Tilden's Extract was a 19th-century medicinal cannabis extract, first formulated by James Edward Smith of Edinburgh.
In the United States, the Tilden Company of New Lebanon, New York, manufactured and sold the extract under its own name, advertising the drug as:
Phrenic, anæsthetic, anti-spasmodic and hypnotic. Unlike opium, it does not constipate the bowels, lessen the appetite, create nausea, produce dryness of the tongue, check pulmonary secretions or produce headache. Used with success in hysteria, chorea, gout, neuralgia, acute and sub-acute rheumatism, tetanus, hydrophobia and the like.
The Tilden Company was the business of the Tilden family, which included New York Governor and 1876 Democratic nominee for President Samuel J. Tilden.
The American author Fitz Hugh Ludlow used Tilden's Extract recreationally, and wrote the book The Hasheesh Eater (1857) about his experiences.
O.J. Kalant estimated the strength of the extract and of Ludlow's doses as follows:
Ludlow consistently talked of "hasheesh" but in fact he took the solid extract of Cannabis Indica which was roughly twice as potent as the crude resin and ten times as potent as marijuana. A rough calculation shows that his intake was equivalent to about 6 or 7 marijuana cigarettes per dose, i.e. at the hallucinatory rather than at the euphoriant level prevalent in contemporary North American use.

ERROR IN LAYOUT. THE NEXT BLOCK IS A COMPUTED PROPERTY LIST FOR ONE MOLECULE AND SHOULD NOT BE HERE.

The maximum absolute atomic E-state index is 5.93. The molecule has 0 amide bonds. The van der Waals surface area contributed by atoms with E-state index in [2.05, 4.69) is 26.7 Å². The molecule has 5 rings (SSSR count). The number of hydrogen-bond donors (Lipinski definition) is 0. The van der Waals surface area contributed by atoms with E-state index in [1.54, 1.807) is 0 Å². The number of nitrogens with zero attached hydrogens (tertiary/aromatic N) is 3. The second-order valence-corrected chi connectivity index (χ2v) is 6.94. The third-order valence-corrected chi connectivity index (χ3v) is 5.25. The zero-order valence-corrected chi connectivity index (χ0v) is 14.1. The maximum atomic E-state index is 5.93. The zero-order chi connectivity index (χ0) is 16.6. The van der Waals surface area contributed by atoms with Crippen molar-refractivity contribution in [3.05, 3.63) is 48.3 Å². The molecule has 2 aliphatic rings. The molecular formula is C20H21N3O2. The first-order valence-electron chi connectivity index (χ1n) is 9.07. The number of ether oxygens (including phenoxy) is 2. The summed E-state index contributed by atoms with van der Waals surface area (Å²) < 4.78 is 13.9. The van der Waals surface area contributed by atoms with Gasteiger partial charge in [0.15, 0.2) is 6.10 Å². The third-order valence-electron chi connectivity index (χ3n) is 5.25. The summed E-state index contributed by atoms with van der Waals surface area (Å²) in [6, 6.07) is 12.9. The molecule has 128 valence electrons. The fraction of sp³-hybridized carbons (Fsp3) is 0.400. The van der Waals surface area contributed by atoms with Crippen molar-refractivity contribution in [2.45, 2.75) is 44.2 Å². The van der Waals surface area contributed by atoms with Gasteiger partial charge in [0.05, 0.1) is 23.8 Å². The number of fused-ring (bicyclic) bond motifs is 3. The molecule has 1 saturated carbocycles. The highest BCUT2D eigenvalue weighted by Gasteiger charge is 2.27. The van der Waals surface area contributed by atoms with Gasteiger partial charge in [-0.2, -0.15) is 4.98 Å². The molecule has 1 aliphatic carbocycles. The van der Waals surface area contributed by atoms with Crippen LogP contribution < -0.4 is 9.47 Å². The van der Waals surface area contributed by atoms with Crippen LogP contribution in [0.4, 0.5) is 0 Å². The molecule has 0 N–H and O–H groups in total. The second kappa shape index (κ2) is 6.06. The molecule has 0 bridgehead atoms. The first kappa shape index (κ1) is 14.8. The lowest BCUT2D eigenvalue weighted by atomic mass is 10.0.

Ludlow wrote of taking as much as a drachm of the extract (3.9 grams or 0.14 ounces) in his largest doses — if Kalant's figures are correct, this would equate to a quarter-ounce of resin or well over an ounce of herbal cannabis.
Hashish, also known as hash, is a herb made by compressing and processing parts of the cannabis plant, typically focusing on flowering buds containing the most trichomes. It is consumed by smoking, typically in a pipe, bong, vaporizer or joint, or via oral ingestion. Hash has a long history of usage in countries such as Morocco, Egypt, Afghanistan, Pakistan, India, Nepal, Iran, and Lebanon. Hash consumption is also popular in Europe. In the United States, dried flowers or concentrates are more popular, though hash has seen a rise in popularity following changes in law. Like many recreational drugs, multiple synonyms and alternative names for hash exist, and vary greatly depending on the country and native language.